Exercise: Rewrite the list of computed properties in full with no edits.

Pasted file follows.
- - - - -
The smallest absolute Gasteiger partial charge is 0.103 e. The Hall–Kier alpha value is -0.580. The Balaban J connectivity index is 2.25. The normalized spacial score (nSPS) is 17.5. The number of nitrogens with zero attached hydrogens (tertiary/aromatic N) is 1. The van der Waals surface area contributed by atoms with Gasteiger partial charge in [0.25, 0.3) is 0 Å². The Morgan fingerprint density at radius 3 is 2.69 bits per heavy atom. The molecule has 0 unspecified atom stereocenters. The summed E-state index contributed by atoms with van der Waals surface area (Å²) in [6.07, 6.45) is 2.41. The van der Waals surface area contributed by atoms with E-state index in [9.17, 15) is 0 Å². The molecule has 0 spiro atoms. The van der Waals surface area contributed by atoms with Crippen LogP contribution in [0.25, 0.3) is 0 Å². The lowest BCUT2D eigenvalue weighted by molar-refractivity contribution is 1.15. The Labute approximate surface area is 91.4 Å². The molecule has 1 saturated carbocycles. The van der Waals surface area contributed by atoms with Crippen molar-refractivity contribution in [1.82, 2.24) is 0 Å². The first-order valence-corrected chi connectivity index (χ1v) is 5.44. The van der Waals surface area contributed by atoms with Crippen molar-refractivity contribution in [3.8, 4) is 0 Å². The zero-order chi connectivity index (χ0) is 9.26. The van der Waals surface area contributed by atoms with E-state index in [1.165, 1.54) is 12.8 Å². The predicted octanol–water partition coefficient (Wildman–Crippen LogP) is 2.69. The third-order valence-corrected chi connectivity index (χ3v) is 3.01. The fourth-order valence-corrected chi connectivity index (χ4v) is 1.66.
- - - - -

The smallest absolute Gasteiger partial charge is 0.103 e. The Hall–Kier alpha value is -0.580. The Balaban J connectivity index is 2.25. The normalized spacial score (nSPS) is 17.5. The number of nitrogens with zero attached hydrogens (tertiary/aromatic N) is 1. The van der Waals surface area contributed by atoms with Gasteiger partial charge in [0.25, 0.3) is 0 Å². The Morgan fingerprint density at radius 3 is 2.69 bits per heavy atom. The molecule has 0 unspecified atom stereocenters. The summed E-state index contributed by atoms with van der Waals surface area (Å²) in [6.07, 6.45) is 2.41. The van der Waals surface area contributed by atoms with E-state index in [9.17, 15) is 0 Å². The molecule has 0 spiro atoms. The van der Waals surface area contributed by atoms with Crippen LogP contribution in [0.25, 0.3) is 0 Å². The lowest BCUT2D eigenvalue weighted by molar-refractivity contribution is 1.15. The Labute approximate surface area is 91.4 Å². The molecule has 1 saturated carbocycles. The van der Waals surface area contributed by atoms with Crippen molar-refractivity contribution in [1.82, 2.24) is 0 Å². The first-order valence-corrected chi connectivity index (χ1v) is 5.44. The van der Waals surface area contributed by atoms with Crippen molar-refractivity contribution in [3.8, 4) is 0 Å². The zero-order chi connectivity index (χ0) is 9.26. The van der Waals surface area contributed by atoms with E-state index in [1.165, 1.54) is 12.8 Å². The predicted octanol–water partition coefficient (Wildman–Crippen LogP) is 2.69. The third-order valence-corrected chi connectivity index (χ3v) is 3.01. The fourth-order valence-corrected chi connectivity index (χ4v) is 1.66.